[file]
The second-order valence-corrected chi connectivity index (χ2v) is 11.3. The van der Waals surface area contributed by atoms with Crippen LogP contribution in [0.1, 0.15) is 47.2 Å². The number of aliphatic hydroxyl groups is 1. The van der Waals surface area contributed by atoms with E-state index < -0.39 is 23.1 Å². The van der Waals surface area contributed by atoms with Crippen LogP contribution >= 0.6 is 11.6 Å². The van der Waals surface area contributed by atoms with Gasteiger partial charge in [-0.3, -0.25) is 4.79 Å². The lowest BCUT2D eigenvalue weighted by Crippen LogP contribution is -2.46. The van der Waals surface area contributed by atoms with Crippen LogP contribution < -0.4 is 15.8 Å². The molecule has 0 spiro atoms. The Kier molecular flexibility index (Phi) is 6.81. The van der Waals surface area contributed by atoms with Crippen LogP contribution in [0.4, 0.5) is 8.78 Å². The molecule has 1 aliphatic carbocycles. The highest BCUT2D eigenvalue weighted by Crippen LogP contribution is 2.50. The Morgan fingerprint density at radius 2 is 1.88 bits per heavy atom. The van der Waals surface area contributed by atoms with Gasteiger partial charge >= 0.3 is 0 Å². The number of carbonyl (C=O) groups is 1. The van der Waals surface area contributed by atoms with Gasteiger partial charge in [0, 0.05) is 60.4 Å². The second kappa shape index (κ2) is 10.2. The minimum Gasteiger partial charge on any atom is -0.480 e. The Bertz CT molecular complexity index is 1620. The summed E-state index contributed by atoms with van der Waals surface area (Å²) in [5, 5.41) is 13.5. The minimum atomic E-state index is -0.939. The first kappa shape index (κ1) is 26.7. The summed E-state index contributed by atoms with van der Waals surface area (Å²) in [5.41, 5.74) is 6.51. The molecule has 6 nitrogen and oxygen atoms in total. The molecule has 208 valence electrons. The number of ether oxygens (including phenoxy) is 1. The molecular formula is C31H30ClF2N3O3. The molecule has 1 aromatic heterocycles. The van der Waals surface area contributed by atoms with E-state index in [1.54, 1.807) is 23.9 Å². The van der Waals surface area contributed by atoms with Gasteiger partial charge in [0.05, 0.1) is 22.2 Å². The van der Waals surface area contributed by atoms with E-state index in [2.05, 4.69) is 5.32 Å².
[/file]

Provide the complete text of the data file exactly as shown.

The second-order valence-corrected chi connectivity index (χ2v) is 11.3. The van der Waals surface area contributed by atoms with Crippen LogP contribution in [0.1, 0.15) is 47.2 Å². The number of aliphatic hydroxyl groups is 1. The van der Waals surface area contributed by atoms with E-state index < -0.39 is 23.1 Å². The van der Waals surface area contributed by atoms with Crippen LogP contribution >= 0.6 is 11.6 Å². The van der Waals surface area contributed by atoms with Gasteiger partial charge in [-0.3, -0.25) is 4.79 Å². The lowest BCUT2D eigenvalue weighted by Crippen LogP contribution is -2.46. The van der Waals surface area contributed by atoms with Crippen LogP contribution < -0.4 is 15.8 Å². The molecule has 0 spiro atoms. The Kier molecular flexibility index (Phi) is 6.81. The van der Waals surface area contributed by atoms with Crippen LogP contribution in [0.4, 0.5) is 8.78 Å². The molecule has 1 aliphatic carbocycles. The highest BCUT2D eigenvalue weighted by Crippen LogP contribution is 2.50. The Morgan fingerprint density at radius 2 is 1.88 bits per heavy atom. The van der Waals surface area contributed by atoms with Gasteiger partial charge >= 0.3 is 0 Å². The number of carbonyl (C=O) groups is 1. The van der Waals surface area contributed by atoms with Gasteiger partial charge in [0, 0.05) is 60.4 Å². The second kappa shape index (κ2) is 10.2. The minimum Gasteiger partial charge on any atom is -0.480 e. The Bertz CT molecular complexity index is 1620. The summed E-state index contributed by atoms with van der Waals surface area (Å²) in [5, 5.41) is 13.5. The minimum atomic E-state index is -0.939. The first kappa shape index (κ1) is 26.7. The summed E-state index contributed by atoms with van der Waals surface area (Å²) in [5.41, 5.74) is 6.51. The molecule has 6 nitrogen and oxygen atoms in total. The molecule has 208 valence electrons. The number of ether oxygens (including phenoxy) is 1. The molecular formula is C31H30ClF2N3O3. The molecule has 1 aromatic heterocycles. The van der Waals surface area contributed by atoms with E-state index in [1.54, 1.807) is 23.9 Å². The van der Waals surface area contributed by atoms with Gasteiger partial charge in [0.05, 0.1) is 22.2 Å². The van der Waals surface area contributed by atoms with E-state index in [2.05, 4.69) is 5.32 Å².